‘Just keep moving forward’: ASU’s deputy CIO talks modernization in higher ed

“When it comes to modernization, progress over perfection where it makes sense, but just keep moving forward,” Clark said. “Your students, your learners and your community deserve it.” 
students walk by Arizona State University campus sign
(Arizona State University / Flickr)

Technology modernization in higher education can be a daunting task, but there are ways to optimize those initiatives to benefit students, faculty and staff that are meaningful and effective, according to Kimberly Clark, the deputy chief information officer at Arizona State University. 

Clark told attendees of StateScoop and EdScoop’s IT Modernization Summit on Tuesday that modernization decisions should be made with the people they serve top of mind, while also detailing projects’ goals and processes.

“When it comes to modernization, progress over perfection where it makes sense, but just keep moving forward,” Clark said. “Your students, your learners and your community deserve it.” 

In an effort to transform campus technology, ASU is using immersive technology in classrooms to make learning more engaging for students. The institution even founded an artificial intelligence organization to help create the next generation of AI tools. 


But these transformative goals go beyond the classroom and seek to improve user experiences while also making higher education more accessible through technology.

For example, the Trusted Learner Network is a community and digital tool that allows students to explore, collect and share digital credentials they’ve received over their lifetime. Clark said there are more than 40,000 people in the U.S. with college credit but no degree and that this platform allows them to more easily show what they know and gain new skills. 

To make college and digital credentials more accessible, Arizona State University is also leading the largest digital equity initiative in the country. In 2022, the Maricopa County Board of Supervisors unanimously voted to provide ASU and its collaborators with $34.6 million through 2026 to advance broadband access, equipment and training across the county.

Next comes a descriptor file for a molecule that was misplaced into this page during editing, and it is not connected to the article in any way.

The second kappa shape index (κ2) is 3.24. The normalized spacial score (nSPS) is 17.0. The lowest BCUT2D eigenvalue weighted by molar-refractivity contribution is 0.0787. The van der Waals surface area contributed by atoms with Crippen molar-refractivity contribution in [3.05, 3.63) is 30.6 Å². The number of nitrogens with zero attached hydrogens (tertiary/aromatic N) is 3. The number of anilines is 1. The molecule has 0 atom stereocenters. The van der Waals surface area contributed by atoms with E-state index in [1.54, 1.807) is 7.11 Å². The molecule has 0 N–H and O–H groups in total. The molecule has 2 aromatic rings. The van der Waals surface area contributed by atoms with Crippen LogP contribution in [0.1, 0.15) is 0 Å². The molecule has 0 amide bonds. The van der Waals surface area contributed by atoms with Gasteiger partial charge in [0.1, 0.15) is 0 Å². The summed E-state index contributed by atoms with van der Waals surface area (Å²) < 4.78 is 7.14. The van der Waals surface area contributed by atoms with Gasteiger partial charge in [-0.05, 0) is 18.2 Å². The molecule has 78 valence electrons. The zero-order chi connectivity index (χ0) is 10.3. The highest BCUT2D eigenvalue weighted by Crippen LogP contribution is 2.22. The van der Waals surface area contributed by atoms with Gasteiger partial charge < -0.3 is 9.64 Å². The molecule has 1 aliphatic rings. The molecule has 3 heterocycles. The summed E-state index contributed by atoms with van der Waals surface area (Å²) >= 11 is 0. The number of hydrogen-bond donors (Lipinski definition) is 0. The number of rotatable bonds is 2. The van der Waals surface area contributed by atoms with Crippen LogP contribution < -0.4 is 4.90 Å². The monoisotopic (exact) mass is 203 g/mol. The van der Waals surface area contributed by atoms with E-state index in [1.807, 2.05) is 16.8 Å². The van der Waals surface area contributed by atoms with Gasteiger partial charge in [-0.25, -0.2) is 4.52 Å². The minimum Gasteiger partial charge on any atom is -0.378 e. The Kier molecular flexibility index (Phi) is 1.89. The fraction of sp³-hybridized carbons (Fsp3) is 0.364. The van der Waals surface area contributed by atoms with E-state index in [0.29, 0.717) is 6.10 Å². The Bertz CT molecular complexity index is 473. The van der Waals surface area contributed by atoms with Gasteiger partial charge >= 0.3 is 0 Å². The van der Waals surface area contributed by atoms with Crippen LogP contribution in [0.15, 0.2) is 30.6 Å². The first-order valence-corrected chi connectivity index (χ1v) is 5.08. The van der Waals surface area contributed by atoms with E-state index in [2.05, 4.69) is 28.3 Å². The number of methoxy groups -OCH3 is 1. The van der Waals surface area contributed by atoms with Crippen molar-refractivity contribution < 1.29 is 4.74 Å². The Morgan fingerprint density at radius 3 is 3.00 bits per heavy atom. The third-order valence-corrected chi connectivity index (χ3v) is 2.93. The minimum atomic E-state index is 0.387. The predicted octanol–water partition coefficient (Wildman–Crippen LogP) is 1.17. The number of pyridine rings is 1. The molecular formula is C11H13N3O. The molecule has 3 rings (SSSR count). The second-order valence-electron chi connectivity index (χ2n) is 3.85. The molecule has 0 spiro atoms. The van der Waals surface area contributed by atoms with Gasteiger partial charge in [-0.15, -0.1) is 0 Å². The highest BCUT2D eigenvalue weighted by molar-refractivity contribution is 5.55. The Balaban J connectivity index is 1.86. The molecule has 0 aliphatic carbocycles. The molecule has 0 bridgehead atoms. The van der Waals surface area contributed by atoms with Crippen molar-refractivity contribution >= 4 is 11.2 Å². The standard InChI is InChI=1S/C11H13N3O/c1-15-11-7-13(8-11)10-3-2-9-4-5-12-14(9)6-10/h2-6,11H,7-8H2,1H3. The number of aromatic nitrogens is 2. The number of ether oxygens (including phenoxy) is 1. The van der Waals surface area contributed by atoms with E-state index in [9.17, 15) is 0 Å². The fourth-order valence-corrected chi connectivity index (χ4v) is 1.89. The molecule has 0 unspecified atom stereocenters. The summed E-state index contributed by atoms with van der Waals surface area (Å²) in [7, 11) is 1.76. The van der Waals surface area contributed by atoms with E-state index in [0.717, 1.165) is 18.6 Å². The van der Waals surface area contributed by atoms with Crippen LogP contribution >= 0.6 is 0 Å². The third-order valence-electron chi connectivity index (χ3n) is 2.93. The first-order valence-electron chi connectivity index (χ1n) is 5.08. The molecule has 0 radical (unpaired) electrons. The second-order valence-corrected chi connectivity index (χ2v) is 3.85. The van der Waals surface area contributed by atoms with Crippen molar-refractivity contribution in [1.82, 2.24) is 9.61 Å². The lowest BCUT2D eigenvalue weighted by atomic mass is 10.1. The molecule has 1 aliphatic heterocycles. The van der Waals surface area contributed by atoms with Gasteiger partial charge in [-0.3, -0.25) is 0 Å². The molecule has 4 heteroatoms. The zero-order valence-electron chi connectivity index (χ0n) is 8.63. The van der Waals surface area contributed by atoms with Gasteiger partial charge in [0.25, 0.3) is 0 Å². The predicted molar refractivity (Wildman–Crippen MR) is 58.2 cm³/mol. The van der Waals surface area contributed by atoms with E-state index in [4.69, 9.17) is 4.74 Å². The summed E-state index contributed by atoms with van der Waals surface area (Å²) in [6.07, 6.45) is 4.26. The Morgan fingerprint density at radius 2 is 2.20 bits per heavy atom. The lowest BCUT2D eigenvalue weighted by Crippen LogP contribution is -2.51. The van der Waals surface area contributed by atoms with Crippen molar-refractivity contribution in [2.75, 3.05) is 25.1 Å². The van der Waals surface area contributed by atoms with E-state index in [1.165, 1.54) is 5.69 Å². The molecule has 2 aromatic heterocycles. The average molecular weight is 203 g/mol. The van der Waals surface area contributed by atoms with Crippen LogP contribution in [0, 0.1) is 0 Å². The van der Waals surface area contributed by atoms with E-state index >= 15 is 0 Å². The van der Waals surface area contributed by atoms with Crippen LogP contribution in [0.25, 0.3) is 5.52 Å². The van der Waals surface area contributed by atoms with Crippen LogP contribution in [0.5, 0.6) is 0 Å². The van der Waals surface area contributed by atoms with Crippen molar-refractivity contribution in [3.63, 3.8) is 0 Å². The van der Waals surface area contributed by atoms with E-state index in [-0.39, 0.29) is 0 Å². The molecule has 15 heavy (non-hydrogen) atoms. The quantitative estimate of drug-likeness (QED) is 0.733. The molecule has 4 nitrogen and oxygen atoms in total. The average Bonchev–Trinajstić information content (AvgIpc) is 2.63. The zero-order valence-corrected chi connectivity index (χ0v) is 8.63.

“This is really about closing the gap between those who have access to broadband and those who don’t,” Clark said. “That will be a game changer for so many, an equalizer towards access for so many.”

Though it may not be the most glamorous modernization effort, Clark said one of the more impactful initiatives the university has taken on is network upgrades. 


“The network upgrades that we’re working on will create a more seamless experience for everyone, all of our students and faculty, staff and everybody who we serve. They’re going to benefit from this and we’re also going to see increased reliability for all of our mission critical activities that happen across our network and we’re preparing for the future,” she said. “We’re estimating that we will see a 20% increase of connected devices over the next three years.” 

To make projects like these come to life, Clark recommends that other tech leaders in higher education focus on the outcomes and results they want. Steps towards IT modernization don’t need to be huge and sometimes starting with “micro moves” can help create momentum towards larger projects, she said.

“There are a lot of opportunities that are the small micro moves that you can make that will both drive operational effectiveness, operational efficiency, as well as give you back some efficiency gains. And those are the resources that you can then redeploy to do more value and activity,” Clark said. “There’s a lot of manual work happening across higher ed, and it’s time to modernize and move things along.”

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